Last Friday, Kyodo News reports, Japan’s Financial Services Agency announced a probe into a further 15 cryptocurrency companies still undergoing government registration in order to assess customer protection systems after Coincheck Inc. reported the largest theft of NEM coins in history.
The financial services watchdog swooped down on Coincheck days after a hacking attack saw 580 billion yen ($540 million) worth of NEM coins illicitly siphoned out in a breach of security affecting 260,000 investors — almost all of Coincheck’s members.
On January 26, in the early hours of the morning, 523 million NEM coins worth approximately one dollar each were scammed from Coincheck. It comes as a major blow to Japan, one of the first countries that has sought to implement innovative cryptocurrency regulation since the Mt. Gox bitcoin theft in Japan unfolded in 2014. During this earlier hacking scandal 850,000 bitcoins went missing worth $450,000 and the money has not been recovered since.Enjoying this article? Click here to subscribe for full access. Just $5 a month.
While grappling with the unprecedented cryptocurrency heist, the Financial Services Agency is also reeling from having developed a leading regulatory framework that has gone wrong overnight. At a cabinet press conference, Finance Minister Taro Aso vowed to inspect all virtual currency firms undergoing mid-registration by launching an on-site investigation plan. He said it was pivotal to “securing customer protection and trust.” The inspection will assess whether proper risk management systems are being prioritized while authorities also analyze the contents of firms’ security reports. At the top of the list are five preregistered virtual currency exchangers, which have already been notified of impending inspections. Financial Services will start making the rounds to the remaining 11 firms in turn.
Despite regulations introduced in April last year that legally require all virtual currency operators to be registered, Japan has come under scrutiny for turning a blind eye to rampant misconduct. With many companies predating regulation, in order to prevent disruptions to consumers Japanese authorities have allowed a transitional period. As a result, of the 32 virtual currency exchangers operating in Japan, 16 have been verified and approved by the Financial Services Agency; the remaining 16 are still operating pending approval and verification. They are considered “preregistered” and will continue business as usual under the nose of regulators until they satisfactorily adjust company practices with new government rules.
Established in 2012, Coincheck has been left to pick up the pieces of a once promising company, which boasted accolades on the company homepage of being a leading cryptocurrency provider in Asia. The Tokyo-based start-up is in hot water with not only investors but also the National Police Agency since it was revealed they failed to follow basic security steps essential for government approval. Although Coincheck hasn’t revealed precisely how the money was stolen, they ruled out the possibility of an inside job. What we know so far is that, while common industry practice encourages virtual currency exchangers to keep customer deposits in “cold” accounts not accessible online, Coincheck instead kept customer assets in “hot wallets” on an online server, making it vulnerable to hacking.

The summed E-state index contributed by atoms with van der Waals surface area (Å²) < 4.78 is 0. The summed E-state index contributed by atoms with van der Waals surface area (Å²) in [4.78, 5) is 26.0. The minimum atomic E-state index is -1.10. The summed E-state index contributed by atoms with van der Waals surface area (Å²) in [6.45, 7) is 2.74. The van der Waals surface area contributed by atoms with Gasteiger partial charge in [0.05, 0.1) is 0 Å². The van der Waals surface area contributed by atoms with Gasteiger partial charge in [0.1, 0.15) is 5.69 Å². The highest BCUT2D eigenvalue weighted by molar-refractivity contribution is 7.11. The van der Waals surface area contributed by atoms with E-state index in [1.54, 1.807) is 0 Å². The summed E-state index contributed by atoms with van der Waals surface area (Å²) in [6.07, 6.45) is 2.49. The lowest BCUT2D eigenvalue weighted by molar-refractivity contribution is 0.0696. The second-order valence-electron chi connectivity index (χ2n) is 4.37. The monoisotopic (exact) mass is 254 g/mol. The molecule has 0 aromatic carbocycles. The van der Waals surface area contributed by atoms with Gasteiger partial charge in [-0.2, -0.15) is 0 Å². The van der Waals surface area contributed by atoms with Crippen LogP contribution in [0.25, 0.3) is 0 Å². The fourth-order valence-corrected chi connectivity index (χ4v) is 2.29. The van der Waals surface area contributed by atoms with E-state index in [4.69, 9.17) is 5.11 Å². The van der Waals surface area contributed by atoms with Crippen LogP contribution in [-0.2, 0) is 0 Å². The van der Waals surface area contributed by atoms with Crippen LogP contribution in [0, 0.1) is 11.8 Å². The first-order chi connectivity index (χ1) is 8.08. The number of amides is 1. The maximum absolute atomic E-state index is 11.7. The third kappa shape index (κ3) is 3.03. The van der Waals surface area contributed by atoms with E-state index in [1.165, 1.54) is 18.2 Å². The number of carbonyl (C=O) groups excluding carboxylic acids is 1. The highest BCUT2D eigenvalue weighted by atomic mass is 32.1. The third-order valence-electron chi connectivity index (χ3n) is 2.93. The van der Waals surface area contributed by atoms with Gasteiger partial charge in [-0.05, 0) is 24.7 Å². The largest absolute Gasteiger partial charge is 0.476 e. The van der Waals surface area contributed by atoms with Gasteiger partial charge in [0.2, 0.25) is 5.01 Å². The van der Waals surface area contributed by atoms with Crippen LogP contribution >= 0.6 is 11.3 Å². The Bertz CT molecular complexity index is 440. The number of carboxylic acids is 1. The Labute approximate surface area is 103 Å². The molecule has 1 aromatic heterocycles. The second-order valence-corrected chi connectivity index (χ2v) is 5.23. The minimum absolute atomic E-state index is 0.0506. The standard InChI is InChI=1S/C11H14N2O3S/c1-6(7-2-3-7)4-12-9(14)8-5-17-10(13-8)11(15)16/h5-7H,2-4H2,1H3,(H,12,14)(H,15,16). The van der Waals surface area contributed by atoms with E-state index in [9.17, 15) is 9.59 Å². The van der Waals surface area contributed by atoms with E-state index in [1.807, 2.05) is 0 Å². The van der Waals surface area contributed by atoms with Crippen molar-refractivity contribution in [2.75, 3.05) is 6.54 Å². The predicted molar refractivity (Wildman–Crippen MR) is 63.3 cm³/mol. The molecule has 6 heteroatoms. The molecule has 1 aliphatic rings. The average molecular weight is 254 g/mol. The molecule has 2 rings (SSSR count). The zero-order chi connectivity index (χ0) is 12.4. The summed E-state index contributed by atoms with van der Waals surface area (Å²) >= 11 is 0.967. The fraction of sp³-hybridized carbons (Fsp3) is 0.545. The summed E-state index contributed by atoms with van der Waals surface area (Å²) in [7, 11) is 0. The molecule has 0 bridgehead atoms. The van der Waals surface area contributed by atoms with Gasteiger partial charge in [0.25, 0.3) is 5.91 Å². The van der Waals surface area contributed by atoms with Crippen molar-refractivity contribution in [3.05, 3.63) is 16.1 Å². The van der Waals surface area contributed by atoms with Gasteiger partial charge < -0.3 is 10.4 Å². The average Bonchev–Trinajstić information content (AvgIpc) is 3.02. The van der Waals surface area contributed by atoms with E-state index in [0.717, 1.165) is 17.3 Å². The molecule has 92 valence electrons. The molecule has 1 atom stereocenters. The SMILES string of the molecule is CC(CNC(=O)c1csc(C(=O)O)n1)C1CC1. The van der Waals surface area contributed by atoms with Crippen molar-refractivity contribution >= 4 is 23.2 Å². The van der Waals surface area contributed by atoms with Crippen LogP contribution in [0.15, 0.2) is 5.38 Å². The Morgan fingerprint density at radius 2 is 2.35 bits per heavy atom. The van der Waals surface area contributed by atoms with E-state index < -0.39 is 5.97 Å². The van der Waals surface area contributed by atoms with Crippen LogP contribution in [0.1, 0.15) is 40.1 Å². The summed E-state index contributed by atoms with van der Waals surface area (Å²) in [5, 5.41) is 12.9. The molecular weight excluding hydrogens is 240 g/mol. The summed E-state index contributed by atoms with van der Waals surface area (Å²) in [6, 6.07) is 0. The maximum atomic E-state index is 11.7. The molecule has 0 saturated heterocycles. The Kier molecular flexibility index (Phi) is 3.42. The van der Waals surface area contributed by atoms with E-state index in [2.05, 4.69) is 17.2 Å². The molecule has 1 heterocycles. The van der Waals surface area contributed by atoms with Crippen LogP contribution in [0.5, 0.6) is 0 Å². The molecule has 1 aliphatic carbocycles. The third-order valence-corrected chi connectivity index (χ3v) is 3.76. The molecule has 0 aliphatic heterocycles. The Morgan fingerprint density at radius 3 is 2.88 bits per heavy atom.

In addition to a government inspection in the first week of February and a suspension of operations for close to two weeks, Coincheck submitted a business improvement proposal to the Financial Services Agency and National Police Agency on February 13 outlining the facts and causes that led to unauthorized access. Financial Services inspectors are currently ascertaining whether Coincheck is in a financial position to reimburse customers in line with their promises so far.
To make matters worse, Coincheck has been slapped with a group lawsuit launched by investors and in recent weeks they have come under fire for malpractice, poor organizational culture, and reports of poor customer service. Coincheck executive Yusuke Otsuka told reporters they are “taking it step by step,” according to Kyodo News. While promising to compensate all victims for their losses, albeit at a lower exchange rate, company executives haven’t explained concretely how or when they intend to do so. While other digital currencies like as Bitcoin are making gains, the NEM price has been declining steadily.
With the help of a Singapore NEM cryptocurrency firm, the stolen coins have been tagged and tainted, making it easier to track once the thieves attempt to transfer their ill-gotten coins into currency by officially recognized avenues. The stolen NEM coins have been traced back to 11 different addresses but at this stage the perpetrator cannot be identified.